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SOCA02H3 (310)
Chapter 6

Sociology chapter 6.docx

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Department
Sociology
Course
SOCA02H3
Professor
Maggie Cummings
Semester
Fall

Description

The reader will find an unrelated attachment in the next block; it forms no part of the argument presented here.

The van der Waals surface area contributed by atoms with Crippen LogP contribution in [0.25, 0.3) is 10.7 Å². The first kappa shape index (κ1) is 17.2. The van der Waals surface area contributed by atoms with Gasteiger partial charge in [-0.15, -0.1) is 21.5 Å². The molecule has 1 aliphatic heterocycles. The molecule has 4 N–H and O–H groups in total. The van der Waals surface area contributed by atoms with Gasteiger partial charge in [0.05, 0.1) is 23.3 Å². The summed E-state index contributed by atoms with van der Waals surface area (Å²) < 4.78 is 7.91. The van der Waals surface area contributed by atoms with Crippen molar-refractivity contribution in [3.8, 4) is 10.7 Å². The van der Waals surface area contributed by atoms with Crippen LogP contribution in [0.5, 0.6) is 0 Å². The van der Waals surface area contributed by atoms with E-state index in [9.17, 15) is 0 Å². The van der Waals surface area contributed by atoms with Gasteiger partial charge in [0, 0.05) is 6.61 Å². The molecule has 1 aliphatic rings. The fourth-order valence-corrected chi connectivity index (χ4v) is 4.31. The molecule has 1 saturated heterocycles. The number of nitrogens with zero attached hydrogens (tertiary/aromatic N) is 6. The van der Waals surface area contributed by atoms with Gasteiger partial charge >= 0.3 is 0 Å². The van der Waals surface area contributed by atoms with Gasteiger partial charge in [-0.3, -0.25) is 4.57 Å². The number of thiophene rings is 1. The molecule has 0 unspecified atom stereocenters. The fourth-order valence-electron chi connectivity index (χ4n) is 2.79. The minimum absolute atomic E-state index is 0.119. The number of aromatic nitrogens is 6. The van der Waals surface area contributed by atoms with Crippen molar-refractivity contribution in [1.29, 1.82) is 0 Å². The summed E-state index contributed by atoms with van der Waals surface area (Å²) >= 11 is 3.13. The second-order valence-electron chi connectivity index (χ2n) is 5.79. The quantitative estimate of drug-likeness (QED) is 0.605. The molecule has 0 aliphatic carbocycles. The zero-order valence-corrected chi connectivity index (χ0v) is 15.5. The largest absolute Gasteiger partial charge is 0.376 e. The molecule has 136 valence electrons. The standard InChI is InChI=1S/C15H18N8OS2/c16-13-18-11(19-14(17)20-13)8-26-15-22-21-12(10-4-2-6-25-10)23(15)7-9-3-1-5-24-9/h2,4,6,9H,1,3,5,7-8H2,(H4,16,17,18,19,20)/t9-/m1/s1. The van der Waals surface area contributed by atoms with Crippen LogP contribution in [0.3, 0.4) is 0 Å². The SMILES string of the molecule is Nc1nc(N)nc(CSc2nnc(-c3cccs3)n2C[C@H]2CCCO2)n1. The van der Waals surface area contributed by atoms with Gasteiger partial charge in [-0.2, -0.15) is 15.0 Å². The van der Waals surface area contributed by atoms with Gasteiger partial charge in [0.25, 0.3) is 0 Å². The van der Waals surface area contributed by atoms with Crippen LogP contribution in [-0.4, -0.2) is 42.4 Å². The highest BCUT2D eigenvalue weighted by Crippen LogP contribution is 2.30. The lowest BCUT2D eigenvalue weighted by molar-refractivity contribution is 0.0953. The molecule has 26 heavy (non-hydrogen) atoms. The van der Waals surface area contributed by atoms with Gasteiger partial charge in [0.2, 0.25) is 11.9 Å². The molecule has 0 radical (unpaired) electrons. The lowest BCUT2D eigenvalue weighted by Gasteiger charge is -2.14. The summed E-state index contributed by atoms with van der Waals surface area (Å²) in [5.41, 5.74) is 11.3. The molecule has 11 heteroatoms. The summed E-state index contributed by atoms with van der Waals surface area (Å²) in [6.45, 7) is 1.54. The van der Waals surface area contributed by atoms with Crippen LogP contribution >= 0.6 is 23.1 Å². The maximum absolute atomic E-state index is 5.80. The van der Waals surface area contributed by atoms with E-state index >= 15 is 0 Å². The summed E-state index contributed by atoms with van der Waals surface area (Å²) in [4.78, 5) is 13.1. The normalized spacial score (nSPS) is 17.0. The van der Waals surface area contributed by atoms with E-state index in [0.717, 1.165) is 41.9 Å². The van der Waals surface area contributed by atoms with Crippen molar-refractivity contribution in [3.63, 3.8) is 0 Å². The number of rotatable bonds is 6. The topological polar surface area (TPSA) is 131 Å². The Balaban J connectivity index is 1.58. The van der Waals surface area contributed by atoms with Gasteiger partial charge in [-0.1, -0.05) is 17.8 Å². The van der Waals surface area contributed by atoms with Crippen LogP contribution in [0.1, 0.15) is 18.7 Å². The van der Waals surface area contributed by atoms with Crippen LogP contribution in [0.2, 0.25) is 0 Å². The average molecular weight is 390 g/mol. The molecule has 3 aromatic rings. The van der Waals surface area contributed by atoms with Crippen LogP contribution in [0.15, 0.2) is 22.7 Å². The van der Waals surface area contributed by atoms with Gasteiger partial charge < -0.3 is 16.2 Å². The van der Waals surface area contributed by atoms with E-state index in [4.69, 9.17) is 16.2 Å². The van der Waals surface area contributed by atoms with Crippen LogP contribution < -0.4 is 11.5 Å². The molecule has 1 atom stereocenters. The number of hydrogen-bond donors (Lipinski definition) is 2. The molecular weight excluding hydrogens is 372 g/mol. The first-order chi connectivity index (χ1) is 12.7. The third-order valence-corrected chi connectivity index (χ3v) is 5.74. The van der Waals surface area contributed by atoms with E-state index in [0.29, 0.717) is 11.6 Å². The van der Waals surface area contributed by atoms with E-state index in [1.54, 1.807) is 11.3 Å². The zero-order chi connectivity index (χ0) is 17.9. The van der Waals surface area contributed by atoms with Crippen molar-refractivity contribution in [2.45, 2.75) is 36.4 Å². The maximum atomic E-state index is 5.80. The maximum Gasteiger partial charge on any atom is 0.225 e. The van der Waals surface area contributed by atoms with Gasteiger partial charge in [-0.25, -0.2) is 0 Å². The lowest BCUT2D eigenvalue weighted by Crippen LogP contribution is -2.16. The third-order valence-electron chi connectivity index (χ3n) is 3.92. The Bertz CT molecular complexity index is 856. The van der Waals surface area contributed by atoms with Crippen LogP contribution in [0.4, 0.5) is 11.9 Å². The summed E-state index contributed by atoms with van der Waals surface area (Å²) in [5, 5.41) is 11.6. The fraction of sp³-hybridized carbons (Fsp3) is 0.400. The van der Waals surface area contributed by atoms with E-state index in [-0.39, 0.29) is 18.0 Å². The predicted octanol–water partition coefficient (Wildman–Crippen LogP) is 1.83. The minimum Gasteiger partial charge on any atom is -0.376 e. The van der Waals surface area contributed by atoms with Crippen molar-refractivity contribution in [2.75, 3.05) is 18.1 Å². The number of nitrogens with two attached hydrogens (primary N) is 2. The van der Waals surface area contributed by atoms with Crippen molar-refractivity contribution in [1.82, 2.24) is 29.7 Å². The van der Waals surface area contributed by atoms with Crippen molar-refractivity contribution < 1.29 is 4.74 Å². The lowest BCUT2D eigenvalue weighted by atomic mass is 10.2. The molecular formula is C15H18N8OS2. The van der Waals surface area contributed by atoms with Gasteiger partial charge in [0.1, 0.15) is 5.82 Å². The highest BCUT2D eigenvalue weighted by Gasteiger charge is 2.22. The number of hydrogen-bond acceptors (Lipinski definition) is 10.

Sociology chapter 6 1) norms of solidarity demand conformity; lovers, spouses, teammates solidarity relationships are emotionally important to us, attention to norms of solidarity than to the morality of our action deeply loyal to one another 2) structures of authority tend to render people obedient, fear ridicule, ostracism and punishment milgram study on punishment and learning 3) bureaucracies are higly effective structure of authority weber defined bureaucracy large, impersonal organization comprising many clearly defined position arranged in a hierarchy. maximize gains and minimize losses 4 kinds of social collectivities shape our actions: networks, groups, bureaucratic organization and whole societies on average, it would take no more than 6 acquantances to get the letter to the stranger no more than three links separate us from you social network- bounded set of individuals linked by the exchange of material or emotional resources formal (defined in writing) or informal (defined in only in practice) value of network analysis -individuals, groups, organization and even countries intimate relationships between lovers to diplomatic relations among nations society is marked by impersonal relationships held together largely by self interest community is marked by intimate and emotionally intense social ties dyad, social relationship between two nodes or social units (e.g people, firms, organization, countries) (both partners are intensely absorbed in the relationship) triad, is a social relationship among three nodes or social units (third party exploit the rivalry between two partners) leadership Laissez-faire leadership- (no direction and lets the subordinates to work things largely on their own) from a French expression “let them do”, this works best with members who are highly expirenced, trained, motivated and educated Authoritarian leadership-demand strict compliance from subordinates, war or emergency room of the hospital-works best in. Democratic leadership- guidance, all group members in the decision making process Taking the best ideas from the group and moulding them into a strategy with which all can identify. Outside crisis situations, democratic leadership is usually the most effective leadership style Overcoming bureaucratic inefficiency -large bureaucratic organization sometimes find themselves unable to compete against smaller, have flatter and more democratic organizational structures multiple lines of communication produce more satisfied workers, happier clients and bigger profits Organizational environment- comprises a host of economic, political and cultural factors that lie outside an organization and affect the way it works Formation of flatter, network like bureaucracies 1970’s American business bureaucracies more hierarchical than their Japanese counterparts were worker dissatisfaction was highg and labour productivity was low in the US, decision making more decentralized, worker moral and productivity were high ­ japaneses workers were in position ofAmerican workers in unions declined ­ international competition encouraged bureaucratic efficiency in Japan , had a bigger incentive to develop more efficient organizational structures ­ the availability of external suppliers alled Japanese firms to remain lean no body else was making them, IBM develop a large, hierarchical bureaucracy the united states copied Japanese method in workers and production strengthen societies- collectivities of interacting people who share a culture and a territory same private decision at almost precisely the same historical moment, certain identifiable social conditions prompt them to reach the same conclusion identifiable social conditions increase the chane that we will choose one course of action over another identified six stages of human evolution successive stage people are less at the mercy of nature and transform it more radically foraging societies: wild plants and hunting wild animals, depended on nature passibely, slightly meet their needs, basket, bows and arrows, spears and digging sticks ­ aquatic foragers- wester coast of north amercia: fishing and hunting marine mamals ­ equestrian foragers- great plains aboriginal people of northAmerica, hunted large mammals from horseback ­ pedestrian foragers engaged in diversified hunting and gathering on foot disease, starvation, pestilence or some other force of nature traditional way of life until 1960’s kung did not fully join
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